1. Florida has no state income tax
Florida is one of only seven states that impose no income tax and is the only “no tax” state (two of the others are Alaska and South Dakota). Since Florida’s prohibition against state income tax is enshrined in the State Constitution.
Florida’s Constitution also prohibits municipalities and counties from levying any personal income tax. Compare that to California – which imposes a maximum tax rate of 10.3%, with an additional 1-3% income tax thrown in by many state municipalities.
2. Florida has no state death tax or estate tax
The Florida Constitution bans the separate imposition of an estate or inheritance tax of the kind present in many other states. The legislation, known as the Economic Growth and Tax Relief Reconciliation Act of 2001, made significant changes to the federal estate tax, greatly increasing the federal tax exemption. While this change has been beneficial to individual taxpayers, it has been very bad for the states themselves. Until 2005, states shared in the revenue generated by the federal estate tax, receiving an amount equal to what is known as the “State Death Tax Credit.”
3. Florida Homestead Law
Florida’s Homestead Law protects the Florida resident from losing his or her home to a creditor or any other lien holder, except for mortgages. Furthermore, this protection is found in the state Constitution.
4. Florida “Save Our Home Act”
This act provides for a homestead exemption on a Floridian’s primary residence. Once qualified, the assessed value of the property for tax purposes carries an exemption for the first $50,000 of taxable value for all taxing entities except the school district (which allows a $25,000 exemption). Also, once the property is qualified for the homestead exemption, the assessed value for tax purposes cannot rise more than 3% in any given year. Thus, over long periods of time, a property’s market value will increase more than its assessed value, resulting in equity that you do not pay tax on.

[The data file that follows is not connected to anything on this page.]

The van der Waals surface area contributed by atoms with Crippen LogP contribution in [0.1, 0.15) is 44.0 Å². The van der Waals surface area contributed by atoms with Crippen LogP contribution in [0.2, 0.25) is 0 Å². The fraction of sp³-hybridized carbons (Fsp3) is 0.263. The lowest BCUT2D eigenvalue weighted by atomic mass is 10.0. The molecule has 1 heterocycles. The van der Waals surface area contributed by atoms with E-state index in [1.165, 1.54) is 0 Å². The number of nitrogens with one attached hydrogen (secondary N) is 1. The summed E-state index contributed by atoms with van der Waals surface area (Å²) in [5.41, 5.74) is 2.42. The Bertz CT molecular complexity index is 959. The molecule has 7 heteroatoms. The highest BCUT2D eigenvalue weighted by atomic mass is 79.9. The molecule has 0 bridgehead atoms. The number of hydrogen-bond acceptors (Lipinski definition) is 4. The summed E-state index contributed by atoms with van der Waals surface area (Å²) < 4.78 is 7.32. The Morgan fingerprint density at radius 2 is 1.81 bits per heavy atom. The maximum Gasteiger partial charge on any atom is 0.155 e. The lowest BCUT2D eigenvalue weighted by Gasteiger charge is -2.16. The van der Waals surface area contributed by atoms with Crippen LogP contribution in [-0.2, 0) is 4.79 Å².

5. Tenancies by the Entirety
Tenancy by the entirety is a form of joint ownership for married couples only and provides excellent asset protection benefits. To qualify as tenants by the entirety property in Florida, the interest in the property for the spouses must have been created at the same time, in the same instrument, giving both spouses ownership and control and an identical interest in the property, and they must have been married at the time this occurred. However, in the case where both spouses are indebted to a creditor, there is no tenancy by entireties property. This protection exists only if a creditor has a claim against only one individual of the married couple.